I was intrigued to receive a note concerning a new four-episode series from fashion house, CHANEL, entitled Gabrielle Chanel & the Arts. A new episode of the series, which spools on the CHANEL youtube channel, gives a whirlwind-but-witty overview of Gabrielle Chanel‘s personal and artistic connections with avant-garde ballet.
At the turn of the 20th Century, dance opened up new paths for movement and artistic expression, in a quest for freedom. So, too, did fashion. Chanel, who studied dance with Caryathis and Isadora Duncan, was defining her own style with comfortable and elegant clothes meant to liberate women’s bodies.
In 1913, Chanel experienced a profound aesthetic shock triggered by The Rite of Spring, presented by the Ballets Russes and led by the impresario Serge Diaghilev. Set to music by Igor Stravinsky, the performance was a total rupture with the classical ballet tradition and resulted in a huge scandal. Chanel had met Diaghilev in Venice while in the company of her great friend Misia Sert. She wholeheartedly espoused the innovative vision of a multi-faceted art form that mixed dance, music, painting, sets and costumes. It signaled the beginning of a longlasting friendship that endured until Diaghilev’s death in 1929, and produced numerous collaborations, with a restaging of The Rite of Spring as the first.
In 1924, Chanel, in tandem with Jean Cocteau and Pablo Picasso, put her design talent to work for the Train Bleu, a satire on the Roaring Twenties.
The very chic outfits she designed for the swimmers, golf player and tennis champion appeared as if they were made for the actual sport. Directly fitted on the dancers, her outfits illustrated the accuracy of her vision of fashion freed of its shackles and in touch with real life.
Chanel also contributed supple silk tunics in 1929 for the second staging of the young George Balanchine‘s Apollo Musagète for Diaghilev. The score was by Stravinsky and the lead role interpreted by Serge Lifar who formed a warm friendship with the couturier that included carrying her on his shoulder. Even after the death of Diaghilev, Chanel continued her dance involvement, in 1939, for the Ballets Russes de Monte Carlo, designing costumes for the Bacchanale with sets by Salvador Dali.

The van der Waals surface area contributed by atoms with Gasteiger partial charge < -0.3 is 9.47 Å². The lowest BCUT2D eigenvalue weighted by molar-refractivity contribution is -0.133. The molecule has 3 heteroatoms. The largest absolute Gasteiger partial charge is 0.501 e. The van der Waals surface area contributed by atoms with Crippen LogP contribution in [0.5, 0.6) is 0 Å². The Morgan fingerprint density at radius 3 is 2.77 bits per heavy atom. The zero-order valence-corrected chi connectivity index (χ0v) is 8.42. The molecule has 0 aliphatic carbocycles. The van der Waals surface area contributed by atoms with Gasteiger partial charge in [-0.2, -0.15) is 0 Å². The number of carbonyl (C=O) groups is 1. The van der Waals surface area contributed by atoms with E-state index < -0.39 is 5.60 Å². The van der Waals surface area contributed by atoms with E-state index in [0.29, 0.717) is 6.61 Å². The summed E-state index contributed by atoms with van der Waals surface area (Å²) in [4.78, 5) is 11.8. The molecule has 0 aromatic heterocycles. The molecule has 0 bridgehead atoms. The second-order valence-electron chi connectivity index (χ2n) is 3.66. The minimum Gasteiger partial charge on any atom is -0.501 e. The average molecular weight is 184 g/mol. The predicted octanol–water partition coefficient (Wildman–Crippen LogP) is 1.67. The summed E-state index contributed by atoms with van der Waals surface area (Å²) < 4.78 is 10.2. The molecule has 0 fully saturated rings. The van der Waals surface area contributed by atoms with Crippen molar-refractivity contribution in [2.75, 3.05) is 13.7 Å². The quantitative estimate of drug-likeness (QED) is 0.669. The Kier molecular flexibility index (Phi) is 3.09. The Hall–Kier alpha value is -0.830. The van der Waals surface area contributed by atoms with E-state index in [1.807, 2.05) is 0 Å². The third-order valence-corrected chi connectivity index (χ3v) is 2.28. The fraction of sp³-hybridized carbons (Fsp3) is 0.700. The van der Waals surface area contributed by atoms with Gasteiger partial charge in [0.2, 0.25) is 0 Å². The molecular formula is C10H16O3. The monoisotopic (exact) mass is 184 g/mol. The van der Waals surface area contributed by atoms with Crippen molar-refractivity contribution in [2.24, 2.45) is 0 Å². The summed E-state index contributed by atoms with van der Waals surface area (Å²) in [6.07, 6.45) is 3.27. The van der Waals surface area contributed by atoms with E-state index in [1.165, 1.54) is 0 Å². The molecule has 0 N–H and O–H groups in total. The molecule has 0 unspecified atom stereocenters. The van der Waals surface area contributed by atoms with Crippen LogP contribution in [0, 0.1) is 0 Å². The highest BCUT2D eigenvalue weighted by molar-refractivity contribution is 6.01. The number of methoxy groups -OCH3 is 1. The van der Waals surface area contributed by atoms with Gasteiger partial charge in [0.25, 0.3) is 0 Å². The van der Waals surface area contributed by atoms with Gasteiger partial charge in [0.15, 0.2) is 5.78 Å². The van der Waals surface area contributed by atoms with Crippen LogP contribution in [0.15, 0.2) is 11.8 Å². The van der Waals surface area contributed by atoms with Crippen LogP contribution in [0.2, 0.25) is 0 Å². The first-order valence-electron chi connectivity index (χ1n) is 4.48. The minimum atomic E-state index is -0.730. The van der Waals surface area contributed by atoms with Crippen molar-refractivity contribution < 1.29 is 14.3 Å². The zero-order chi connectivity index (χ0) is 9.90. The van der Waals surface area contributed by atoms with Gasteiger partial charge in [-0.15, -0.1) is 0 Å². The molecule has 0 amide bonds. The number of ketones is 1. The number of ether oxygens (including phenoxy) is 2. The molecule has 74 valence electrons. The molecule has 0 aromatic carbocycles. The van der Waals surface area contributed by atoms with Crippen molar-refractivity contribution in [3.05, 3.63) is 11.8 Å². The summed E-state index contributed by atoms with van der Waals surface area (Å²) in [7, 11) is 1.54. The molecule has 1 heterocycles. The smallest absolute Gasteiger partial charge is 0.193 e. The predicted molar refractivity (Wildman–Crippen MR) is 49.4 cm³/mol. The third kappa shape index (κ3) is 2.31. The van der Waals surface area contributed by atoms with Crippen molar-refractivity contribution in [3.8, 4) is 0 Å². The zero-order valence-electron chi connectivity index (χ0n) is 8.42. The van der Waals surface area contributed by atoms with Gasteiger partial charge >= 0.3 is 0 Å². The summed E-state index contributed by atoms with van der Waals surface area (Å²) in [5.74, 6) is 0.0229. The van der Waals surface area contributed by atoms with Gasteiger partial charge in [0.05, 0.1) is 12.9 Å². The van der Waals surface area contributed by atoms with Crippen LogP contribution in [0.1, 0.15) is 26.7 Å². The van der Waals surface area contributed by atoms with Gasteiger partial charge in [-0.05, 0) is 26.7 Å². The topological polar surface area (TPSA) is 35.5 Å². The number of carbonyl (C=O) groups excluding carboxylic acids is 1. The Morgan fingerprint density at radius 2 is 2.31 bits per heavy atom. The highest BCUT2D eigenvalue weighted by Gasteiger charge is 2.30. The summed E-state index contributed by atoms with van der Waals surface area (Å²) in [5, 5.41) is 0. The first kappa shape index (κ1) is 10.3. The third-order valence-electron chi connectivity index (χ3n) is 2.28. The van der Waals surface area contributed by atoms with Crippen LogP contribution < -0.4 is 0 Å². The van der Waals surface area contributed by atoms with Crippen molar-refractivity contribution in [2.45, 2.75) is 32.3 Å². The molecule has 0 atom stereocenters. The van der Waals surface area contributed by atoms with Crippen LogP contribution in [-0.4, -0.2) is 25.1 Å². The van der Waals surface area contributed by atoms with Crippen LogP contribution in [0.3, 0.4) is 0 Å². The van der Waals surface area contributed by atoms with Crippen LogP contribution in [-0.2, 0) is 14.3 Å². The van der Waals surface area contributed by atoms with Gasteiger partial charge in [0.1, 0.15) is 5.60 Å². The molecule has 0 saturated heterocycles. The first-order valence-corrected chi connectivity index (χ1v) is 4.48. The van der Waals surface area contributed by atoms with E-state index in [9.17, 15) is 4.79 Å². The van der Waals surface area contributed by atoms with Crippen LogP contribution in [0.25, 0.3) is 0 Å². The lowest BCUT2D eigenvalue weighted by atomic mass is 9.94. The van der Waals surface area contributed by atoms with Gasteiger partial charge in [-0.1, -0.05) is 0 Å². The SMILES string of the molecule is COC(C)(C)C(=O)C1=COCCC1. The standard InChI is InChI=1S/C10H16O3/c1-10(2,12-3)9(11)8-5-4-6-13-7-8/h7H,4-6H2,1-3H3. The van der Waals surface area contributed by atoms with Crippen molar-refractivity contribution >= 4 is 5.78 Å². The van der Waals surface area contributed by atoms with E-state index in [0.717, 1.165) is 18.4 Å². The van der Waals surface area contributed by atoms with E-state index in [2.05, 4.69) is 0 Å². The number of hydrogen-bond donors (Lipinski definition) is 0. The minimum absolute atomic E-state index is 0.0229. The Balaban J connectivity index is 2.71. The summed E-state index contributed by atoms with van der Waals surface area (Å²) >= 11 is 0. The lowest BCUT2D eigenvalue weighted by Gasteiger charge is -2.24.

Up to the modern day, the house of Chanel, in her Coco’s honor, is a patron of Paris Opera Ballet.
images courtesy of chanel
Gabrielle Chanel & Dance | Inside-Chanel.com | quand at comme vous voulez!
If you are happy, I am happy. Yes, it’s fascinating to revisit the era, isn’t it? Debra
Very happy to read this tribute!
I’m so glad that a talented contemporary dance-costume designer such as yourself, Catherine, appreciates this historic story. Debra
I really enjoyed this article on Chanel and dance! I love reading about fashion designers who make costumes for ballet It is usually a steep learning curve for the designers. I transitioned from the garment industry to costumes over 25 years ago and I am always discovering new things about the craft. Friends who work at the NYCB costume shop, have shared hysterical stories about guest designers trying to create danceable costumes. Another friend, who is head of wardrobe for a large ballet company, told me a saga about costumes for an upcoming premier. It was two weeks away and the designs were just approved! Oh well, Karinska was known for the last minute arrivals of her costumes (in a taxi) for Balanchine at the theater, as the curtain was going up!